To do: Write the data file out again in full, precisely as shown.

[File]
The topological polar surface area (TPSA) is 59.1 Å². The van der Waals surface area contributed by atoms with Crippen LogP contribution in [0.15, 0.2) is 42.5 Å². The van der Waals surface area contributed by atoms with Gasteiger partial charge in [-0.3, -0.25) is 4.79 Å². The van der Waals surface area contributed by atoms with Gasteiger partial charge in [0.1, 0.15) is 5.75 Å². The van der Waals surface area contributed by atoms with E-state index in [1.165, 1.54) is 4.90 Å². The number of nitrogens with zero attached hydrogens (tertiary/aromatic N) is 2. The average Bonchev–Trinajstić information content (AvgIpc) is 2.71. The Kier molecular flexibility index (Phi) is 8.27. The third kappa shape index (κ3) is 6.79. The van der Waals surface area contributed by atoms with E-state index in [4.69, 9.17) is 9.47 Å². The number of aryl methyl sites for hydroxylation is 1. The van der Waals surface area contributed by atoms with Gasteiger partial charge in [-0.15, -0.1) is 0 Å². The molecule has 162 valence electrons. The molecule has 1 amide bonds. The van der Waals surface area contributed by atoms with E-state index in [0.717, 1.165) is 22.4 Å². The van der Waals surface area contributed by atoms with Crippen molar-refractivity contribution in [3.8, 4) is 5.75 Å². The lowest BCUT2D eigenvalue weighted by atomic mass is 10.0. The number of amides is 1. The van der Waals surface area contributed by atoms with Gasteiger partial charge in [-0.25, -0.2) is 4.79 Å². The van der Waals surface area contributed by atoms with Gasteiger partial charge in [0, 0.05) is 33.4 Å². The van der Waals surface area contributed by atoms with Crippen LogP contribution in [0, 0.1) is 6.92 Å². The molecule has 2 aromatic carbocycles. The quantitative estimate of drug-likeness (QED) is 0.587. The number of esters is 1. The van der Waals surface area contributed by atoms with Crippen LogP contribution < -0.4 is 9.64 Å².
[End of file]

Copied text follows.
The topological polar surface area (TPSA) is 59.1 Å². The van der Waals surface area contributed by atoms with Crippen LogP contribution in [0.15, 0.2) is 42.5 Å². The van der Waals surface area contributed by atoms with Gasteiger partial charge in [-0.3, -0.25) is 4.79 Å². The van der Waals surface area contributed by atoms with Gasteiger partial charge in [0.1, 0.15) is 5.75 Å². The van der Waals surface area contributed by atoms with E-state index in [1.165, 1.54) is 4.90 Å². The number of nitrogens with zero attached hydrogens (tertiary/aromatic N) is 2. The average Bonchev–Trinajstić information content (AvgIpc) is 2.71. The Kier molecular flexibility index (Phi) is 8.27. The third kappa shape index (κ3) is 6.79. The van der Waals surface area contributed by atoms with E-state index in [4.69, 9.17) is 9.47 Å². The number of aryl methyl sites for hydroxylation is 1. The van der Waals surface area contributed by atoms with Gasteiger partial charge in [-0.15, -0.1) is 0 Å². The molecule has 162 valence electrons. The molecule has 1 amide bonds. The van der Waals surface area contributed by atoms with E-state index in [0.717, 1.165) is 22.4 Å². The van der Waals surface area contributed by atoms with Crippen molar-refractivity contribution in [3.8, 4) is 5.75 Å². The lowest BCUT2D eigenvalue weighted by atomic mass is 10.0. The number of amides is 1. The van der Waals surface area contributed by atoms with Gasteiger partial charge in [-0.25, -0.2) is 4.79 Å². The van der Waals surface area contributed by atoms with Gasteiger partial charge in [0, 0.05) is 33.4 Å². The van der Waals surface area contributed by atoms with Crippen LogP contribution in [0, 0.1) is 6.92 Å². The molecule has 2 aromatic carbocycles. The quantitative estimate of drug-likeness (QED) is 0.587. The number of esters is 1. The van der Waals surface area contributed by atoms with Crippen LogP contribution < -0.4 is 9.64 Å².